Birds – Greater Yellowlegs

(Totanus melanoleucus)

Called also: BIG YELLOWLEG; TELLTALE OR TELLTALE SNIPE; LARGE CU-CU; YELPER; TATTLER; STONE SNIPE; WINTER YELLOWLEG; YELLOW SHANKS

Length—13 to 14 inches.

Male and Female—Upper parts dark ashy speckled with white; the head and neck streaked; the back and wings spotted; space over eye and the throat white; tail dusky, with numerous white bars; the white breast heavily spotted with black; sides barred; underneath plain white. (Winter and immature birds have the upper parts more ashy or gray, and almost black in summer, and the markings on sides and breast fade in autumn.) Bill two inches long or over; long, slender, yellow legs.

Range—America in general, nesting from Iowa and northern Illinois northward, and wintering from the Gulf states to Patagonia.

Season—Chiefly a spring and autumn visitor; April, May; July to November.

A “flute-like whistle, when, wheu-wheu-wheu-wheu, when, when-when,” familiar music to the sportsmen in the marshes, tells the tale of the yellowlegs’ whereabouts ; and a responsive whistle, calling down the noisy, sociable birds to the wooden decoys even from a greater height than their bodies may at first be seen, or bringing them running from the muddy feeding grounds to their supposed friends, lures them close enough to the blind for a pot shot. Consternation seizes the survivors; they fly upward and jostle against each other; they dart now this way, now that, crying shrilly as they blunder upward in a zigzag course; but calming their fears as the whistle from behind the blind reassures and entreats, down wheel the confiding innocents again, only to be stretched beside their stiffening companions at a second discharge of the gun. So this alleged sport goes gaily on through the autumn, although no one on the Atlantic coast, at least, raves over the sedgy flavor of the stone snipe’s flesh, or often tries to give a better reason for bagging the birds than that they frighten off the ducks! In the west the flesh is more truly desirable.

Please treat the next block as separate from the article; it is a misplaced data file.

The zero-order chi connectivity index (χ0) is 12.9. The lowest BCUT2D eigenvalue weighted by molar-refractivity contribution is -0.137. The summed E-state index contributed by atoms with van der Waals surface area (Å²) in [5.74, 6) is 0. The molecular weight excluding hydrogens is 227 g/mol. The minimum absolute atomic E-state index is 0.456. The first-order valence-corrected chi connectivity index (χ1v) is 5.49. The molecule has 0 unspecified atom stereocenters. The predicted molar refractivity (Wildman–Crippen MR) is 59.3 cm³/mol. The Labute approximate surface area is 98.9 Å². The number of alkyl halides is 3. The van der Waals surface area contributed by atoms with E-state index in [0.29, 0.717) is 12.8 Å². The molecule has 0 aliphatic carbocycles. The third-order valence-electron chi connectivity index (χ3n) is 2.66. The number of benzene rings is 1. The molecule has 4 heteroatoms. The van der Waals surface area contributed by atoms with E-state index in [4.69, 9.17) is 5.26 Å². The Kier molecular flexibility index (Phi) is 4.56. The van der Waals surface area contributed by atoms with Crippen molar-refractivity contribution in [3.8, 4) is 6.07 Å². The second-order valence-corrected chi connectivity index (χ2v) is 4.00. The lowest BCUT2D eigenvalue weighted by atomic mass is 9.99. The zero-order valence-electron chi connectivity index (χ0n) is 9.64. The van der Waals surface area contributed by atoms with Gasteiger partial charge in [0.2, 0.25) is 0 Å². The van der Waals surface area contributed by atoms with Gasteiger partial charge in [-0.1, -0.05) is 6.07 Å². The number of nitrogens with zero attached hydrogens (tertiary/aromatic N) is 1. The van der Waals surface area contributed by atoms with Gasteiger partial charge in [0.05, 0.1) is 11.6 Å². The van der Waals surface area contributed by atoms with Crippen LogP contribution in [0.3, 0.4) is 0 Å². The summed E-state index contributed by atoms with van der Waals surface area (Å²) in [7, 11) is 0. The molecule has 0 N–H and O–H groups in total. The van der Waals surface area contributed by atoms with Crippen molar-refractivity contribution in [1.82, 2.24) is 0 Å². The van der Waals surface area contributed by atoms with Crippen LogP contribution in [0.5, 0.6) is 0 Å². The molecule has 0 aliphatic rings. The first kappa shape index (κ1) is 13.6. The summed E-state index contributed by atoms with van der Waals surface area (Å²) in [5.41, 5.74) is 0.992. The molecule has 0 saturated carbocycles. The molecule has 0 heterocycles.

Noisy, hilarious chatterers, their shrill notes, four times repeated, coming from an entire flock at once, after the manner of old squaws, these tattlers, that are always inviting kindred flocks to join theirs, excite other birds to restless habits like their own, and keep themselves well advertised in the marshes and about the bays and estuaries where they feed. Yet they are exceedingly vigilant in spite of their noise, and are the first to pass an alarm. It is only by screening oneself behind a blind, and whistling the birds within range of nothing more formidable than a field glass and a camera, that the altruistic bird hunter may hope to study the wary fellows. As a flock whirls about in wide, easy circles before alighting, they appear to be yellow legged white birds. Before actually touching the ground with their dangling feet, the wings are flapped, then raised above the back to a point where they meet—a posture suggesting a scorn of earth—then they are softly folded into place. As the bird walks, it carries itself with a stately dignity, yet the long bill turned inquisitively from side to side detracts not a little from the general impression of elegance. Wading up to its breast in shallow waters, or running nimbly over the sand flats and muddy beaches, the yellowleg keeps its bill almost constantly employed dragging worms, snails, and small shell fish from their holes, probing for others, and picking up tiny crustaceans swimming along the surface of the water or crawling over the beach.

It is a long excursion from Labrador to the Argentine Republic, yet birds hatched at the end of June at the north reach South America in October, leaving again in March, and so enjoy perpetual summer.